Dark Awakening

There’s a subgenere of urban fantasy that ought to be given a name. It goes something like this: once upon a time, meaning right now, there was a young woman. She has been alone and unloved her entire life. She was either orphaned in horrific circumstances or adopted under mysterious circumstances. Either way, she doesn’t know her real origins. She has some unknown power and no one she can ask about that power–see orphaning or adopting above. When her power is suddenly required, a hunter is sent after her, and life as she knew it goes to hell in the proverbial handcart.

The heroine’s journey is to discover her previously unknown power, and make it work for her in time to save herself from the evil that has been stalking her all her life. Sometimes all her previous lives as well. She usually discovers the secrets of her past, As an added bonus she may manage the redemption and love of her hunter.

So, if we’ve all read this story before, what makes it worth reading again?

Dark Awakening by Kendra Leigh Castle threw in some new elements to this old story. Lily Quinn, the heroine of this story, was no pushover. She never expected to be rescued. Lily was an active participant, an equal player in everything that happened once she understood what the stakes were. Speaking of stakes, both the good guys and the bad guys were vampires. A big part of the story had to do with vampire internal racism. Apparently these vampires think that vamps who can turn into animals are less vampy than those who turn into mist. Of course, to the humans, fangs are fangs. (Yes, I read this as commentary about humans. Your mileage may vary)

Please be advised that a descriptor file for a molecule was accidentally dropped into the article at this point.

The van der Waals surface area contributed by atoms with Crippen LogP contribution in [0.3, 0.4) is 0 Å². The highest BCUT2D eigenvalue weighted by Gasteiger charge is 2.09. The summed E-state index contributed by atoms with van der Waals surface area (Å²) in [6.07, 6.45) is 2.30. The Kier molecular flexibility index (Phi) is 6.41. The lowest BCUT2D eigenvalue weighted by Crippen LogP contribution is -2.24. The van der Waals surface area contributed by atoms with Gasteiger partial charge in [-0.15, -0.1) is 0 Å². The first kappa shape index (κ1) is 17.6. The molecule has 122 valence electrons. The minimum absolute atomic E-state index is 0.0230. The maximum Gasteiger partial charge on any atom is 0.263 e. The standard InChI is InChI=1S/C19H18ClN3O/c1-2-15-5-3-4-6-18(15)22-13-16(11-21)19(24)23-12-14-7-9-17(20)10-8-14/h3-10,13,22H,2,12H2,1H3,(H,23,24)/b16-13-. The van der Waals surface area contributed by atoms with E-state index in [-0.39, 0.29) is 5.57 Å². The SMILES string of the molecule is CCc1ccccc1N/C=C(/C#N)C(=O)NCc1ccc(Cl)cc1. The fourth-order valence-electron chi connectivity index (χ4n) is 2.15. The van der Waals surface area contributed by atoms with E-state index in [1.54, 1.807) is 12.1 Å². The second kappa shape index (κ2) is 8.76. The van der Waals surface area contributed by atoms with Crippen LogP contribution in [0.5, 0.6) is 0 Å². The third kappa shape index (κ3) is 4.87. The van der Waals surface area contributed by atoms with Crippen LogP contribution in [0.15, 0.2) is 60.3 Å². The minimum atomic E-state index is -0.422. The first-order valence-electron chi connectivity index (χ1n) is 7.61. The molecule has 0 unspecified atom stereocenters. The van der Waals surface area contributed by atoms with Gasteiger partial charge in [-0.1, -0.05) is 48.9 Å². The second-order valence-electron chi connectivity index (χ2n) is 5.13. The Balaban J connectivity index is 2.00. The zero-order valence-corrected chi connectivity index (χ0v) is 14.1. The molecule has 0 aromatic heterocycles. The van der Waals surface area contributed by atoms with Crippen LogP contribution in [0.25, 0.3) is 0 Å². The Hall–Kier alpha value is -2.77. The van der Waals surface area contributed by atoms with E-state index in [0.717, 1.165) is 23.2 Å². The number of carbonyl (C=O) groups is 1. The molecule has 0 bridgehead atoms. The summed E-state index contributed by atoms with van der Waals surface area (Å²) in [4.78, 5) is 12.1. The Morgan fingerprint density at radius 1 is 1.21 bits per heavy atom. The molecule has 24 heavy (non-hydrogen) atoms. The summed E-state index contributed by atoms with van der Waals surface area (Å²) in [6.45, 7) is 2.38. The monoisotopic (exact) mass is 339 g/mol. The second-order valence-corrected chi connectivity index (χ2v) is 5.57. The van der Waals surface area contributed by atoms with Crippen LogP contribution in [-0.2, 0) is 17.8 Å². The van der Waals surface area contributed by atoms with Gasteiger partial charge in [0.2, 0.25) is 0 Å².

The vampire who comes to hunt Lily is one of those vamps on the supposedly lower end of the vamp social register. Ty is a member of the Cait Sith–he hunts as a cat. He also purrs when stroked, whether whichever form he happens to be in.

Escape Rating B: Humans love to write about vampires with convoluted political structures. In this case, the politics have become so twisted they have turned on themselves. And any vampire society where House Dracul (yes, that Dracul) turn out to be the good guys (again, for certain select definitions of good) has more than enough twists and turns to keep me looking for the next book. Expect to meet a representative of every vampire family you’ve seen from everywhere and everywhen, but used in ways you were not expecting.

Lily isn’t quite what anyone was expecting, either. And that’s a very good thing…for everyone.

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